This is not a recommendation to buy or sell a particular security. Please see attached disclosures.
The opinions expressed are those of the Clark Capital Management Group Investment Team. The opinions referenced are as of the date of publication and are subject to change due to changes in the market or economic conditions and may not necessarily come to pass. There is no guarantee of the future performance of any Clark Capital investment portfolio. Material presented has been derived from sources considered to be reliable, but the investment singular accuracy and completeness cannot be guaranteed. Nothing herein should be construed as a solicitation, recommendation or an offer to buy, sell or hold any securities, other investments or to adopt any investment strategy or strategies. For educational use only. This information is not intended to serve as investment advice. This material is not intended to be relied upon as a forecast or research. The investment or strategy discussed may not be suitable for all investors. Investors must make their own decisions based on their specific investment objectives and financial circumstances. Past performance does not guarantee future results. All investments involve risk, including loss of principal and there is no guarantee that investment objectives will be met.
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The S&P 500 measures the performance of the 500 leading companies in leading industries of the U.S. economy, capturing 75% of U.S. equities.
The Dow Jones Industrial Average is a stock market index that shows how 30 large publicly owned companies based in the U.S. have traded during a standard trading session in the stock market.
The MSCI EAFE Index is a free float-adjusted market capitalization index that is designed to measure the equity market performers of developed markets outside the U.S. and Canada.
The MSCI Emerging Markets Index is a free float adjusted market capitalization index that is designed to measure equity market performance in the global emerging markets.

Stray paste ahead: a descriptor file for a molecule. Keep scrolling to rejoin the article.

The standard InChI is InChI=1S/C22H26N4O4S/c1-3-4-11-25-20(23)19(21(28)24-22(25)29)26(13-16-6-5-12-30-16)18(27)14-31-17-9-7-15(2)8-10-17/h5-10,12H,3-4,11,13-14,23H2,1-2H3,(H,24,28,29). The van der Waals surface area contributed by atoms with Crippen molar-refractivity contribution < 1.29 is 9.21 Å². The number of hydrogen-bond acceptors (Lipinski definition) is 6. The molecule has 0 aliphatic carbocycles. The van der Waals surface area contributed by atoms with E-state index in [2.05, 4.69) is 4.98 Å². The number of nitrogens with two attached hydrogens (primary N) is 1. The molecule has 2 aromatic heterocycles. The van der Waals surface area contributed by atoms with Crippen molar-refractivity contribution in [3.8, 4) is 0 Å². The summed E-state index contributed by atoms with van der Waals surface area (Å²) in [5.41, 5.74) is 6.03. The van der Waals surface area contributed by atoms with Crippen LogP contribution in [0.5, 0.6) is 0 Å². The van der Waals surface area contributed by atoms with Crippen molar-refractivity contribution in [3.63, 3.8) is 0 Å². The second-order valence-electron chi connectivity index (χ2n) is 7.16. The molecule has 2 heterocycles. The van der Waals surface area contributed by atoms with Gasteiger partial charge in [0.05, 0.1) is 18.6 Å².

The Russell 3000 Index measures the performance of the 3,000 largest U.S. companies based on total market capitalization, which represents approximately 98% of the investable U.S. equity market.
The CBOE Volatility Index (VIX) is a forward looking index of market risk which shows expectation of volatility over the coming 30 days.
The volatility (beta) of a client’s portfolio may be greater or less than its respective benchmark. It is not possible to invest in these indices.
Bloomberg Barclays U.S. Government and Credit Bond Index measures the performance of U.S. dollar denominated U.S. Treasuries, government-related and investment grade U.S. corporate securities that have a remaining maturity of greater than one year.
The Bloomberg Barclays U.S. Aggregate Bond Index covers the U.S. investment-grade fixed-rate bond market, including government and credit securities, agency mortgage pass-through securities, asset-backed securities and commercial mortgage-based securities. To qualify for inclusion, a bond or security must have at least one year to final maturity and be rated investment grade Baa3 or better, dollar denominated, non-convertible, fixed rate and publicly issued.
The BofA Merrill Lynch U.S. High Yield Index tracks the performance of below investment grade U.S. dollar-denominated corporate bonds publicly issued in the U.S. domestic market.
The Bloomberg Barclays 7-10 Year Treasury Index tracks the investment results of an index comprised of the U.S. Treasury bonds with remaining maturities between seven and ten years.
The Bloomberg Barclays 20+ Year Treasury Index tracks the investment results of an index comprised of the U.S. Treasury bonds with remaining maturities greater than twenty years.
The Bloomberg Barclays Long-Term Treasury Index tracks the performance of the long-term U.S. government bond market.
The Bloomberg Barclays U.S. Corporate High-Yield Index covers the U.S. dollar-denominated, non-investment grade, fixed-rate, taxable corporate bond market. Securities are classified as high-yield if the middle rating of Moody’s, Fitch, and S&P is Ba1/BB+/BB+ or below.
The Bloomberg Barclays U.S. Treasury Bond Index is an issuances-weighted index measuring the performance of the U.S. Treasury bond market, one of the largest and most liquid government bond markets in the world.
Bloomberg Barclays U.S. Aggregate Bond Index: The index is unmanaged and measures the performance of the investment grade, U.S. dollar denominated, fixed-rate taxable bond market, including Treasuries and government-related and corporate securities that have a remaining maturity of at least one year.
MSCI All Country World Index is a market capitalization weighted index designed to provide a broad measure of equity-market performance throughout the world. The MSCI ACWI is maintained by Morgan Stanley and is comprised of stocks from both developed and emerging markets.